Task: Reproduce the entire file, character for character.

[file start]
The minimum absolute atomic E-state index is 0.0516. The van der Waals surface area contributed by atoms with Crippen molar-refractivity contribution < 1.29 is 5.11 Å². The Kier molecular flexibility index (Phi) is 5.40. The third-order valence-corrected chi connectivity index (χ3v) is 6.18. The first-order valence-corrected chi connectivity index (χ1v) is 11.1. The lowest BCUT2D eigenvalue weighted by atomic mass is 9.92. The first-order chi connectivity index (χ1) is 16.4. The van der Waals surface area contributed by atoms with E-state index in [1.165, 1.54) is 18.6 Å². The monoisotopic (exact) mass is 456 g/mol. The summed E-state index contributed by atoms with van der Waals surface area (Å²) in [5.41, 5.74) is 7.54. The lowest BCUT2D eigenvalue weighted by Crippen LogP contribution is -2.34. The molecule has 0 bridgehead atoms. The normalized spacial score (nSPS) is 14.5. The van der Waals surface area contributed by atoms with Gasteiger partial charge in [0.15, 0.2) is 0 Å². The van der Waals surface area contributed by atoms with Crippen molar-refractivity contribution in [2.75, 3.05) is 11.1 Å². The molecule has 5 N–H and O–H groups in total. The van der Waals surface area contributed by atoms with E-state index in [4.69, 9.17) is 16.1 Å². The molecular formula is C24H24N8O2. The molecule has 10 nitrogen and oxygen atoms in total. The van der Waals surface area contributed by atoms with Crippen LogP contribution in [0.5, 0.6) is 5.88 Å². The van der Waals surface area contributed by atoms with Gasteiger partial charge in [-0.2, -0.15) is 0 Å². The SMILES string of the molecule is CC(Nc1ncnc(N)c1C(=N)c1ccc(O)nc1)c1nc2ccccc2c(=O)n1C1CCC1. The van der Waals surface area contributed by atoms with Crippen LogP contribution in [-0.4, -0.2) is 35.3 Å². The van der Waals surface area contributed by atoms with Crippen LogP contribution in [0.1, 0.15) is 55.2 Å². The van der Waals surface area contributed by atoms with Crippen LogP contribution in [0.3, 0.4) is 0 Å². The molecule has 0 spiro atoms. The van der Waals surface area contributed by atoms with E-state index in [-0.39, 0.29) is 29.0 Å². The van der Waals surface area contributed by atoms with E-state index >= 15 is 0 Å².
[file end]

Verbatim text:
The minimum absolute atomic E-state index is 0.0516. The van der Waals surface area contributed by atoms with Crippen molar-refractivity contribution < 1.29 is 5.11 Å². The Kier molecular flexibility index (Phi) is 5.40. The third-order valence-corrected chi connectivity index (χ3v) is 6.18. The first-order valence-corrected chi connectivity index (χ1v) is 11.1. The lowest BCUT2D eigenvalue weighted by atomic mass is 9.92. The first-order chi connectivity index (χ1) is 16.4. The van der Waals surface area contributed by atoms with E-state index in [1.165, 1.54) is 18.6 Å². The monoisotopic (exact) mass is 456 g/mol. The summed E-state index contributed by atoms with van der Waals surface area (Å²) in [5.41, 5.74) is 7.54. The lowest BCUT2D eigenvalue weighted by Crippen LogP contribution is -2.34. The molecule has 0 bridgehead atoms. The normalized spacial score (nSPS) is 14.5. The van der Waals surface area contributed by atoms with Gasteiger partial charge in [0.15, 0.2) is 0 Å². The van der Waals surface area contributed by atoms with Crippen molar-refractivity contribution in [2.75, 3.05) is 11.1 Å². The molecule has 5 N–H and O–H groups in total. The van der Waals surface area contributed by atoms with E-state index in [4.69, 9.17) is 16.1 Å². The molecular formula is C24H24N8O2. The molecule has 10 nitrogen and oxygen atoms in total. The van der Waals surface area contributed by atoms with Crippen LogP contribution in [0.5, 0.6) is 5.88 Å². The van der Waals surface area contributed by atoms with Gasteiger partial charge in [-0.2, -0.15) is 0 Å². The SMILES string of the molecule is CC(Nc1ncnc(N)c1C(=N)c1ccc(O)nc1)c1nc2ccccc2c(=O)n1C1CCC1. The van der Waals surface area contributed by atoms with Crippen LogP contribution in [-0.4, -0.2) is 35.3 Å². The van der Waals surface area contributed by atoms with Crippen LogP contribution in [0.1, 0.15) is 55.2 Å². The van der Waals surface area contributed by atoms with Crippen LogP contribution in [0.3, 0.4) is 0 Å². The molecule has 0 spiro atoms. The van der Waals surface area contributed by atoms with E-state index in [-0.39, 0.29) is 29.0 Å². The van der Waals surface area contributed by atoms with E-state index >= 15 is 0 Å².